Paying our politicians more is not increasing the quality of our politicians. So, the next most logical question, would the quality fall if they were paid less?

But I think we already have the answer to this question too, you just have to look at low paying professions to see how that works out, I think you would struggle to find a nurse working 12 hour shifts that would ever lower their standard of care from being underpaid.

And isn’t that really the mentality people working in government are supposed to have? Isn’t public office a duty? Where you are charged with looking after your nation and giving it direction to a better future? In fact, I think you could argue that the big pay politicians receive is bringing forward WORSE people, people who only pursue the job because of the money, who will turn to endless nefarious means to stay on it. Which I would argue is exactly what has happened.

When combined with the modern realisation that there really are no real-world consequences for corruption, it is easy to see why narcissistic, self-serving people would be attracted to these positions. And if these positions are full of amoral opportunists, the people we want to attract just open the door, see it is full of screeching idiots, close the door and walk away. I mean how often have we seen bright eyed, wholesome people enter politics and only a few years later leave it looking disheveled and morose?

The big pay is not working to attract the right people, it seems in fact, that it is an active detriment to getting them.

For the good of the nation, that sense of public duty really needs to return. But how do you translate that into reality?

This is also not a hypothetical question. Our politicians NEED to understand how their constituents live.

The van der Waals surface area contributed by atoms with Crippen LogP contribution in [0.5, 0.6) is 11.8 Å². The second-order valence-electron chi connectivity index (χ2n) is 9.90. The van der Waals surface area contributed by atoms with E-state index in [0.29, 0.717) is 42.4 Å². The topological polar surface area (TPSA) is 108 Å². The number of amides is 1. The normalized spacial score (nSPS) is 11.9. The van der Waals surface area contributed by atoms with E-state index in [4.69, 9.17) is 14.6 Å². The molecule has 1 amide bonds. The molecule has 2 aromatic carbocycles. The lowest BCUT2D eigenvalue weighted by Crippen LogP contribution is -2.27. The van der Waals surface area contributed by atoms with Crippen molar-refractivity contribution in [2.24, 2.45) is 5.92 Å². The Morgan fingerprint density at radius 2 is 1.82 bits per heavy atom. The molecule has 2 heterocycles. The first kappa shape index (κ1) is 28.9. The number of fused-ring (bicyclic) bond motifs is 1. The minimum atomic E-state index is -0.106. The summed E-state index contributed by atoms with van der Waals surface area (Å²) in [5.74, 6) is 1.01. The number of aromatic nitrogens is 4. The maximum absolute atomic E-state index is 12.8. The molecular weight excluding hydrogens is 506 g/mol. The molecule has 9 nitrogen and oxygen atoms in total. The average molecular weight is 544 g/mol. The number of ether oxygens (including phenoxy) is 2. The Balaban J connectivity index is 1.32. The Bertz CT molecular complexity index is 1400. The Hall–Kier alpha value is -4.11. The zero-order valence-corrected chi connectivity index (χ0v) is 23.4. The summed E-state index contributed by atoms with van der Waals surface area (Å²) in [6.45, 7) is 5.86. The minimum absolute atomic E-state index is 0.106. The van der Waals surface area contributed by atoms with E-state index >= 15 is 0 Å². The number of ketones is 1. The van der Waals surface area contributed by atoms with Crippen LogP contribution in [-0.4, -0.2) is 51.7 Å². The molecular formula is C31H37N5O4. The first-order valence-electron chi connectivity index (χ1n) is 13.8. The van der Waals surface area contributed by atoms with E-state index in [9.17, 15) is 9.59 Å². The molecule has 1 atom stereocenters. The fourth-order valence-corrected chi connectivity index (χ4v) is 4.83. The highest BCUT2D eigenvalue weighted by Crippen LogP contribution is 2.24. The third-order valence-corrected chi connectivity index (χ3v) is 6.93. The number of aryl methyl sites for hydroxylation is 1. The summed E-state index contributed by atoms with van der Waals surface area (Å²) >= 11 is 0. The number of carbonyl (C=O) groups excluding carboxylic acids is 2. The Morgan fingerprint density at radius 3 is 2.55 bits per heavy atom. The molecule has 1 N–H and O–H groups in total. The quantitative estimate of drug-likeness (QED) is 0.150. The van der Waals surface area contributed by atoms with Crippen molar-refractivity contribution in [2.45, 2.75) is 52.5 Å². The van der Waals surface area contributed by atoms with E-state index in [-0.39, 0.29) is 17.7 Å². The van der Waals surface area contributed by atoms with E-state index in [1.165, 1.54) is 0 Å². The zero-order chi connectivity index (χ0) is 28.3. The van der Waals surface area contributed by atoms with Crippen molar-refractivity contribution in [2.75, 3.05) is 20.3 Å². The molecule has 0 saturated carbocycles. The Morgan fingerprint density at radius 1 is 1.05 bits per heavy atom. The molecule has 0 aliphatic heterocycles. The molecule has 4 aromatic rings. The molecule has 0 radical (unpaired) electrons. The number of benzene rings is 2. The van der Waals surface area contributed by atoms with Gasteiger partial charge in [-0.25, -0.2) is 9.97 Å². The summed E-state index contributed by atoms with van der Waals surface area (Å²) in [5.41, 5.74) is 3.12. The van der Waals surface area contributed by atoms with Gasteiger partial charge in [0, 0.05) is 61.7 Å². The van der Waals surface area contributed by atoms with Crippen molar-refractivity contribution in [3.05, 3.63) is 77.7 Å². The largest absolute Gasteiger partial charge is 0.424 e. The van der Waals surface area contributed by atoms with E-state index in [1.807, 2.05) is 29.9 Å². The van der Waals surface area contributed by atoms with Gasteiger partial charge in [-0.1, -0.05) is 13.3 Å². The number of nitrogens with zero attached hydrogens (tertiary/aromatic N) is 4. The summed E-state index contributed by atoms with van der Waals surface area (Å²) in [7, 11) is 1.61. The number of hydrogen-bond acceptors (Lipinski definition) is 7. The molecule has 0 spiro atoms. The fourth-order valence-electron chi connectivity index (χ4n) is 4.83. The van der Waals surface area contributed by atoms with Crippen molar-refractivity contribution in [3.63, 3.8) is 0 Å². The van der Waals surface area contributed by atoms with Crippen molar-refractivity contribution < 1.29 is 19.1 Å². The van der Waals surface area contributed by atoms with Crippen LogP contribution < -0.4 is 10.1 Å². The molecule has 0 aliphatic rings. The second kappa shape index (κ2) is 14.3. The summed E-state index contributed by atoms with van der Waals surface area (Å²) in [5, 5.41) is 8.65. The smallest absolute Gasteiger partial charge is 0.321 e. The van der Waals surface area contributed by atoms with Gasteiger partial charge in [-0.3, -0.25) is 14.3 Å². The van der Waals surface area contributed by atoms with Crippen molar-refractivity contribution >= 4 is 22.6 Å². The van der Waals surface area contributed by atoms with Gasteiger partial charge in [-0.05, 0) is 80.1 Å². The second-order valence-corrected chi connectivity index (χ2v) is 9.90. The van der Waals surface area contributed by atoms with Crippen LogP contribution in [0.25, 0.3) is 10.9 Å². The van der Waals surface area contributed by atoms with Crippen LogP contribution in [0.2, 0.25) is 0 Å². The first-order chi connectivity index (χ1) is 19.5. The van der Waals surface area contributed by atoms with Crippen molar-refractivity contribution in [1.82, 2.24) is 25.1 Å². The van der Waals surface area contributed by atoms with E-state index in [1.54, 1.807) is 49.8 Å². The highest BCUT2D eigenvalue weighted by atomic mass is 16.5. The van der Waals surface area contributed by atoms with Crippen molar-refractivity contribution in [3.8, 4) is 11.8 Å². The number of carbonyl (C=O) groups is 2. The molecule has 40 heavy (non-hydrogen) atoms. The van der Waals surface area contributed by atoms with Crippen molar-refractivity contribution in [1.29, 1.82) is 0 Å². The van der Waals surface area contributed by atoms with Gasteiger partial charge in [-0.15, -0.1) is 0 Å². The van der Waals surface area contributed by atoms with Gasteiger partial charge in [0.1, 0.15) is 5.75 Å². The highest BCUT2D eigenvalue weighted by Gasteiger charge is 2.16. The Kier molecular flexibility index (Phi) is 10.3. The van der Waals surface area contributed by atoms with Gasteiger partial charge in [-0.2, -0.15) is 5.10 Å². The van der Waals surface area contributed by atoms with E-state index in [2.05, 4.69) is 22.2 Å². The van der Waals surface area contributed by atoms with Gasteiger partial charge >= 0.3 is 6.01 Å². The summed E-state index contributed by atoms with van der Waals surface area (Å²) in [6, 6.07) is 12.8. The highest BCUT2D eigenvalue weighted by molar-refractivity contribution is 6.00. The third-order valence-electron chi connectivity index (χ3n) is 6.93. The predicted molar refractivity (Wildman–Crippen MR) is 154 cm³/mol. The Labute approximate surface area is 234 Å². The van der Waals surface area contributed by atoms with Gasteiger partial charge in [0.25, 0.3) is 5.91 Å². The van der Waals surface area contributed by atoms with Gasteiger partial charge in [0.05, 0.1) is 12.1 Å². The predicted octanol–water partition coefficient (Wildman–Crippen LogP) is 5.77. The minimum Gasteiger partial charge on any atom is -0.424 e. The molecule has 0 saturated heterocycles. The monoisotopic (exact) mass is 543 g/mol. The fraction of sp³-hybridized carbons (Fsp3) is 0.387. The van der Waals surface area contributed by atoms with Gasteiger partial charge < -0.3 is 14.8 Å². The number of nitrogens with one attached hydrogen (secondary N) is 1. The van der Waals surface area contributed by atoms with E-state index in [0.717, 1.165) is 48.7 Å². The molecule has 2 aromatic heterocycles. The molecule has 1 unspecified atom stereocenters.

And maybe there is a practical way to make that happen.

Our country would benefit if politicians spent some time on minimum wage. This isn’t a punitive thing. It’s a practical way to get our politicians back in touch and to stay in touch with their constituents. What if we started a tradition where our politicians had to spend one month a year working for minimum wage?

This would have two effects, first, it would humble our politicians and remind them they serve their country not themselves. By spending a whole month of the year working for essentially just the duty of their office, they can be practically reminded about why their position exists, and the humility that is so important to good decision making can be effectively applied to them.

But the second and most important effect of this idea, is that they can never forget what it is like for the most vulnerable people in their electorates to survive day to day. Because our politicians will be working for the minimum wage, they themselves have set, they will have practical lessons about how their decisions impact the most vulnerable people in society.

To complement this idea why not tie parliamentary pay to the minimum wage? Perhaps a multiplier of no more than 10x whatever the current legal minimum wage is. This would stop Parliament wasting time discussing their own pay rise, and would force them to help our most vulnerable people before they help themselves.

If we could introduced these two ideas we would bring humility back into our political practices and we would see the quality of our politicians and the health of our democracy begin to improve overnight.